Nov 5, 2013

Spare a thought for a million cashew workers. They live in penury, work in appalling conditions, while the supermarkets rake in millions.


No, they are not in a metal pelting unit. Believe me, these women are processing cashews -- Guardian photo

Diwali -- the festival of lights has just passed by. I am sure hundreds of thousands of people must have distributed or received cashew nuts (and other dry fruits) as part of the gift exchange culture that prevails and predominates the festivities. More so, at a time when adulteration is becoming rampant in the production of sweets, the focus has not shifted to dry fruits. There is nothing wrong in this. My preference too is for dry fruits.

I am sure business worth several millions of rupees, just from the sale of cashews, must have transacted during this Diwali season. But how many of us even know the plight of roughly 10 lakh (1 million) cashew workers and another 200,000 cashew growers in the country? Roughly 60% of the global cashew processing takes place in India, and that according to what I have learnt is value addition. Every time I am listening to speakers at a seminar/conference I hear the world value addition. Unless Indians try to add value to the raw material they produce, the economics will not change for the better, we are repeatedly told. Isn't cashew processing also a part of the value addition chain that is tossed on to us every now and then?

The Guardian report Cashew nut workers suffer 'appalling' conditions as global slump dents profits (Nov 2, 2013. Link here: http://bit.ly/1e2cJLp) came as a shocker. I had thought that since India imports bulk of the cashews for processing (about 60% of the global output) it must be a good business for the people engaged in processing. But the report tells me, how wrong I was. Of course, I had known about the plight of people who suffered from the indiscriminate sprays of the deadly Endosulfan chemicals. My colleagues at the voluntary organisation Thanal had been on the forefront along with the villagers of Kasaragod that spearheaded the movement against Endosulfan. But somehow had remained oblivious to the crisis the cashew workers were faced with year after year, some for over 30 years now.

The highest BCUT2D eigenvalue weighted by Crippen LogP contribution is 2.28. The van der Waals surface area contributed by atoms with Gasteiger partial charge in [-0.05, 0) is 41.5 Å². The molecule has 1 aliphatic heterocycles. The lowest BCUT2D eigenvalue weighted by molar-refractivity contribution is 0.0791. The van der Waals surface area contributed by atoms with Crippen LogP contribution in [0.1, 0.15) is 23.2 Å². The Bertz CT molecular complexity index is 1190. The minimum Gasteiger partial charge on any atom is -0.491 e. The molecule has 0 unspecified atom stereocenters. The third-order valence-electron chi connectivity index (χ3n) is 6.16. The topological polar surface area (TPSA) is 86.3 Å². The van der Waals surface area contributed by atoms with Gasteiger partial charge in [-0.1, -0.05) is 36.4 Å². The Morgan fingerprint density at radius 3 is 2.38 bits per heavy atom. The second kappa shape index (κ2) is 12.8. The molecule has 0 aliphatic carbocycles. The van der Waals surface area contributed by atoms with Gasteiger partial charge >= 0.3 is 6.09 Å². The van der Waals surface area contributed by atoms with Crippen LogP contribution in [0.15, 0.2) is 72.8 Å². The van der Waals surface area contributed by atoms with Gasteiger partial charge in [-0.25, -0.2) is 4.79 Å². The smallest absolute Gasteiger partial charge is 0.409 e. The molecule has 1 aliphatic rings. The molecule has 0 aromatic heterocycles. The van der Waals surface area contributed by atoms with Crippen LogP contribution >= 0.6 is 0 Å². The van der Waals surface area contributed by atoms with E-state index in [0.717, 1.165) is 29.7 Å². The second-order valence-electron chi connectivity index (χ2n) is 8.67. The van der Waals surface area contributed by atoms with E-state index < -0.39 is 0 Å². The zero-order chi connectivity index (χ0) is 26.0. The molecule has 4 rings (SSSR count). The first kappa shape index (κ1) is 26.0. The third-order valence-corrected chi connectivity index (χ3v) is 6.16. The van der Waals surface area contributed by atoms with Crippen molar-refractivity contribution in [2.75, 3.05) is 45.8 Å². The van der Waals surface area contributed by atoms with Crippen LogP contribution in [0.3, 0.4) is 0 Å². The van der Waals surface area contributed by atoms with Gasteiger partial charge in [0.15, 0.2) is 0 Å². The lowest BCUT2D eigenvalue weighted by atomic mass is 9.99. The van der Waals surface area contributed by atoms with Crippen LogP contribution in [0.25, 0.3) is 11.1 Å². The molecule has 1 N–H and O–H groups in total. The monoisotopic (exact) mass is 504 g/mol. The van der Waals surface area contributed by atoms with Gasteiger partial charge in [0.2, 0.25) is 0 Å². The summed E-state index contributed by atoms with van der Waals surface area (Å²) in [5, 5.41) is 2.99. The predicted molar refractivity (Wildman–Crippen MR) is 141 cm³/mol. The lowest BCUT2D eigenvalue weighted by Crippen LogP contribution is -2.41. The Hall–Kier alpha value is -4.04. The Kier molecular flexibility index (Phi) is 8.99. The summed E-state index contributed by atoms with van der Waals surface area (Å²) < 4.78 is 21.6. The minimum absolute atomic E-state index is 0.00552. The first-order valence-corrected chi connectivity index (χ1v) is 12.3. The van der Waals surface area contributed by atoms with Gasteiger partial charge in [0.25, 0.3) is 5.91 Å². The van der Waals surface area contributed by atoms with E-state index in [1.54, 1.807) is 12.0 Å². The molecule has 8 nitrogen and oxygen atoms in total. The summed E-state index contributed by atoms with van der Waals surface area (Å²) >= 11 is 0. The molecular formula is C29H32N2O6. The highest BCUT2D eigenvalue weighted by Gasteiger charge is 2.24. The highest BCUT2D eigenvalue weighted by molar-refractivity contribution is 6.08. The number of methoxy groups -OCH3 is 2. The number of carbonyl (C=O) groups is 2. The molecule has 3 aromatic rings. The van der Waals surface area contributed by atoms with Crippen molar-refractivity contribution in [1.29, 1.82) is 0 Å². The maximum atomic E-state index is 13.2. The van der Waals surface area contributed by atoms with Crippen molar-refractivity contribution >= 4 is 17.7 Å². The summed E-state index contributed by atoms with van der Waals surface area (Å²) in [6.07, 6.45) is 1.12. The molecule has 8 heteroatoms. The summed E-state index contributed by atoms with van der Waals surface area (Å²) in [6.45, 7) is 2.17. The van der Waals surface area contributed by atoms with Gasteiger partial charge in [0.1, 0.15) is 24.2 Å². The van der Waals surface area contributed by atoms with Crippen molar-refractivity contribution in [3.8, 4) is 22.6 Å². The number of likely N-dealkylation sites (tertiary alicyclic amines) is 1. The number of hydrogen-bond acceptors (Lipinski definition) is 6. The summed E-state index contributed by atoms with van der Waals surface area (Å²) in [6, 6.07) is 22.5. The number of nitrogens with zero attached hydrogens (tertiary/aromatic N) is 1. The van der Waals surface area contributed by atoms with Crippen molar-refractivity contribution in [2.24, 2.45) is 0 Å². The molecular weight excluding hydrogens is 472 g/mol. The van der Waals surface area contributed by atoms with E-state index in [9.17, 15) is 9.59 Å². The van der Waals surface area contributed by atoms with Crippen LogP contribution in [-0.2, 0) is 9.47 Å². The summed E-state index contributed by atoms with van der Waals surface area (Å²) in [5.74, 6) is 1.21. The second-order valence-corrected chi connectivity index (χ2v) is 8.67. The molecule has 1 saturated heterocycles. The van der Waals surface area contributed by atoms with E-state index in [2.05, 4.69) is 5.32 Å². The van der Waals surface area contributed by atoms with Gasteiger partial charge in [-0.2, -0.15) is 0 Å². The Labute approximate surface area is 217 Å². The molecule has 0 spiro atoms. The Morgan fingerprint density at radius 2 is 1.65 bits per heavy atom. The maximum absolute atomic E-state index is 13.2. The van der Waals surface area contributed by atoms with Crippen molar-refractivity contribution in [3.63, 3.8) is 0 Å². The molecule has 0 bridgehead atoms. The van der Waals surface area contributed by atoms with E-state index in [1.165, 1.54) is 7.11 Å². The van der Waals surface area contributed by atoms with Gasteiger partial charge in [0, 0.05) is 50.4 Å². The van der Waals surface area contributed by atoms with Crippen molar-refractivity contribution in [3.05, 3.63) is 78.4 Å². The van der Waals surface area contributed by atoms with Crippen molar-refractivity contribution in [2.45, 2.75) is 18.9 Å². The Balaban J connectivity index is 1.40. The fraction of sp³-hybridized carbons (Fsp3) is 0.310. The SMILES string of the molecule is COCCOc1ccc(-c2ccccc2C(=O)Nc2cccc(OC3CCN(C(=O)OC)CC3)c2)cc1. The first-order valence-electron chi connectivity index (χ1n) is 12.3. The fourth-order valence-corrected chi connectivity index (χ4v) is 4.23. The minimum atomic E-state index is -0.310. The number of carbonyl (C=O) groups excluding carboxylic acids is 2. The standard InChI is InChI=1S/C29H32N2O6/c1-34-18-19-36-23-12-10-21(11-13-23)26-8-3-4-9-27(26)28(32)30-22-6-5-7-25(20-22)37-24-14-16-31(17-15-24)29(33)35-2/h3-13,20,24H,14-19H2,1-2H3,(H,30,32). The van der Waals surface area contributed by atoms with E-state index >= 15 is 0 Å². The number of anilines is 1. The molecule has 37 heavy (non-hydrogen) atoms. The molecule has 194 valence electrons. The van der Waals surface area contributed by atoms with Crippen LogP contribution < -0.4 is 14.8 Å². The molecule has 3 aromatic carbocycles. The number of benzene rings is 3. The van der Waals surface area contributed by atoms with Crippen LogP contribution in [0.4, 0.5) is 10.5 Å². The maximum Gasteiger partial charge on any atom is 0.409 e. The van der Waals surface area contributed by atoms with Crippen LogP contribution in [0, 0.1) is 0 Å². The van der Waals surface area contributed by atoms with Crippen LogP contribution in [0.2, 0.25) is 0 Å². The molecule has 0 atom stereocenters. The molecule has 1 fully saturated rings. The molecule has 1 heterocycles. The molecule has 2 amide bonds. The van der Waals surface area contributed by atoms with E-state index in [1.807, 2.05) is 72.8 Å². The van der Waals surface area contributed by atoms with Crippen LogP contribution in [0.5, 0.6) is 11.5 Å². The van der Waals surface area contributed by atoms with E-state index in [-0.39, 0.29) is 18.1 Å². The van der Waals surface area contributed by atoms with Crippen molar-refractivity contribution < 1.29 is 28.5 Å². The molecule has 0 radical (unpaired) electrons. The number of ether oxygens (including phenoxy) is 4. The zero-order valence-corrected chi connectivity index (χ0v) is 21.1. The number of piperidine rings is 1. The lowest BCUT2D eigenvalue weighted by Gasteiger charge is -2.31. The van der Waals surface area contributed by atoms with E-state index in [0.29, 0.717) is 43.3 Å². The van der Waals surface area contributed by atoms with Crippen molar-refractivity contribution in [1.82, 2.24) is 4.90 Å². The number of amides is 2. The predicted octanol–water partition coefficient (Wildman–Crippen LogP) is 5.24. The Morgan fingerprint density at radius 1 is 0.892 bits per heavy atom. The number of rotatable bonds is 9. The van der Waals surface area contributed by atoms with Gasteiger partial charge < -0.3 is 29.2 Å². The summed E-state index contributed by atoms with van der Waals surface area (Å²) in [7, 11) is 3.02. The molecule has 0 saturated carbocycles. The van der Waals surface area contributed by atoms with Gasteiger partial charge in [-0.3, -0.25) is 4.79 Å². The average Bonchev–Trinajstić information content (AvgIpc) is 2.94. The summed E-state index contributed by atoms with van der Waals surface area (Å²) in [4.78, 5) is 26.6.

I must admit I have been to Kollam (in Kerala) a number of times to visit Mata Amrita but never used the opportunity to visit cashew growers and workers nearby. The next time I am there, you will get a first hand field report.

Spare a thought at the plight of the cashew works, and of course the cashew growers. The Guardian picture above is more than a thousand words.

1 comment:

Anonymous said...

Yes . we have visited the factories many times in Kollam and Trivandrum districts to look at the pesticide exposure of workers( majority women) . So many academic studies have been done about the condition of the workers. But the situation is still very bad. I would say that they are one of the poorest working class in Kerala.

Usha